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Terrorism & Security

Syria vows to execute 'terrorists' after worst day of violence

Human rights groups estimate that at least 110 Syrians were killed yesterday, which would be the highest single-day death toll in the nine-month uprising.

By Correspondent / December 20, 2011

Pro-regime protesters gather during a rally in Damascus, Syria, Monday. Syria signed an Arab League initiative Monday that will allow Arab observers into the country as part of peace deal that aims to end the nation's 9-month-old uprising.

Muzaffar Salman/AP


Syria has announced it will execute "terrorists" and anyone who distributes weapons, just a day after Damascus publicly committed to an Arab League peace plan – a move that analysts and the opposition say is a stalling tactic.

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Yesterday also marked the deadliest day of violence since Syria's uprising began in mid-March. Damascus has long insisted that such violence has been committed by "terrorist" gangs attacking Syrian forces and civilians. Today Syrian state TV announced that the government has enacted a new law imposing the death penalty against "terrorists" and anyone distributing weapons for terrorist activities, CNN reports. The new law also imposes a life sentence of hard labor for arms trafficking.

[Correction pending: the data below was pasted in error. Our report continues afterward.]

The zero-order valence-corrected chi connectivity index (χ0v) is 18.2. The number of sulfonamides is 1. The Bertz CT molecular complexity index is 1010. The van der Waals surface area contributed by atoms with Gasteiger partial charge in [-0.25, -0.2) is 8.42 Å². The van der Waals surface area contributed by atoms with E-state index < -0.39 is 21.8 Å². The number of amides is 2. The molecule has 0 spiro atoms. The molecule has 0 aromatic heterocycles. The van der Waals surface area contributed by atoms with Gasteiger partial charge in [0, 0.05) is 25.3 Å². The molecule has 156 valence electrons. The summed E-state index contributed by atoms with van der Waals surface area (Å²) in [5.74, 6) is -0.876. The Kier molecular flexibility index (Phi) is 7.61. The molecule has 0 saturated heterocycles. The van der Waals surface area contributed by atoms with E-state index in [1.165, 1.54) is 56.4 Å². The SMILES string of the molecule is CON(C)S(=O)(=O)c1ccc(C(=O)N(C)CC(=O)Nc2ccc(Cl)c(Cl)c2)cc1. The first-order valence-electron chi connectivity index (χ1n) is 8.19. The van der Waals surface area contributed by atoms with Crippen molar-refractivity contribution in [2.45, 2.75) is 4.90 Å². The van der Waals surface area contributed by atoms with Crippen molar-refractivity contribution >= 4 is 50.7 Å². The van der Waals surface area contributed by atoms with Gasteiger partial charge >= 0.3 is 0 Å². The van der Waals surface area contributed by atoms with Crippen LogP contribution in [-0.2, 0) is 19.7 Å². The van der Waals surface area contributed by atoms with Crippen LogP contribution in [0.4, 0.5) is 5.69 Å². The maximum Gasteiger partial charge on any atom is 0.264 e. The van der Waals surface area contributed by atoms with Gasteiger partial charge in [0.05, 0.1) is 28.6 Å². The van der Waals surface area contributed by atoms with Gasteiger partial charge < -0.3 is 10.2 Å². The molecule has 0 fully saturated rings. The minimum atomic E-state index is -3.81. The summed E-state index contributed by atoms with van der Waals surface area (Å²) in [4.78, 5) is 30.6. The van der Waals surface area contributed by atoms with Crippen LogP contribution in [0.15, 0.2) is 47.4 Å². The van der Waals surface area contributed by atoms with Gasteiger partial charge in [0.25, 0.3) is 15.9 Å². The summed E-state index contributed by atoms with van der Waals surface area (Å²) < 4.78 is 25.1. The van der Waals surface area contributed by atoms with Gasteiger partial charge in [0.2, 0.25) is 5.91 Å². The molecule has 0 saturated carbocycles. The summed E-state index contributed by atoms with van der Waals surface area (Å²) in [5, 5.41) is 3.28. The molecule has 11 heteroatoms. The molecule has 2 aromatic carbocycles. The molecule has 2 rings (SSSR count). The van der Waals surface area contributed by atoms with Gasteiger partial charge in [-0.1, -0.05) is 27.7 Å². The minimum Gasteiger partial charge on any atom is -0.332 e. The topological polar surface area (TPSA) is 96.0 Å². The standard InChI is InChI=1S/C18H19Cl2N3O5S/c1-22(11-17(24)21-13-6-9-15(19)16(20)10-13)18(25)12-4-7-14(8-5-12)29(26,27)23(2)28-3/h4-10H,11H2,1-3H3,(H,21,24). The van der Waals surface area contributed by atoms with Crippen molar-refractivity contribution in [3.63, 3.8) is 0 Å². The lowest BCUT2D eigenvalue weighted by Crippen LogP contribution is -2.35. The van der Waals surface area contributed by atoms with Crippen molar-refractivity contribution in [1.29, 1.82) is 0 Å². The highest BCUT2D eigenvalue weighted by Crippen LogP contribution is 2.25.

According to the London-based Syrian Observatory for Human Rights, some 70 Syrian Army deserters were shot as they attempted to defect to the rebels, reports BBC News. "They were killed while trying to run away from their military positions on the way between the villages of Kensafra and Kefer Quaid, in Zawyia Mountain, in Idlib district," the Observatory said. The Syrian Revolution General Commission, a rebel coalition, put the number killed at 72.

Both the Observatory and the rebel coalition also say that some 40 others were killed in violence across Syria – including three government soldiers in Idlib and nine people each in the key rebel cities of Deraa and Homs. The estimates put Monday's death toll at 110 or more, which would be the highest single-day tally during the nine-month uprising. The BBC notes that the claims could not be confirmed due to Syria's ban on foreign journalists.

Yesterday's violence starkly contrasts with Syria's signing yesterday of an Arab League peace deal, which allows international monitors into the country. But analysts doubt Syria's commitment. The BBC's Jim Muir writes, "Only by force has [the government] been able to maintain some kind of control over many places. … If that iron grip is relaxed, those areas could slide immediately out of control, leaving only Damascus and Aleppo more or less with the regime."

Andrew Tabler of the Washington Institute for Near East Policy underscored the risk President Bashar al-Assad faces if he withdraws his troops, reports The Jerusalem Post.   


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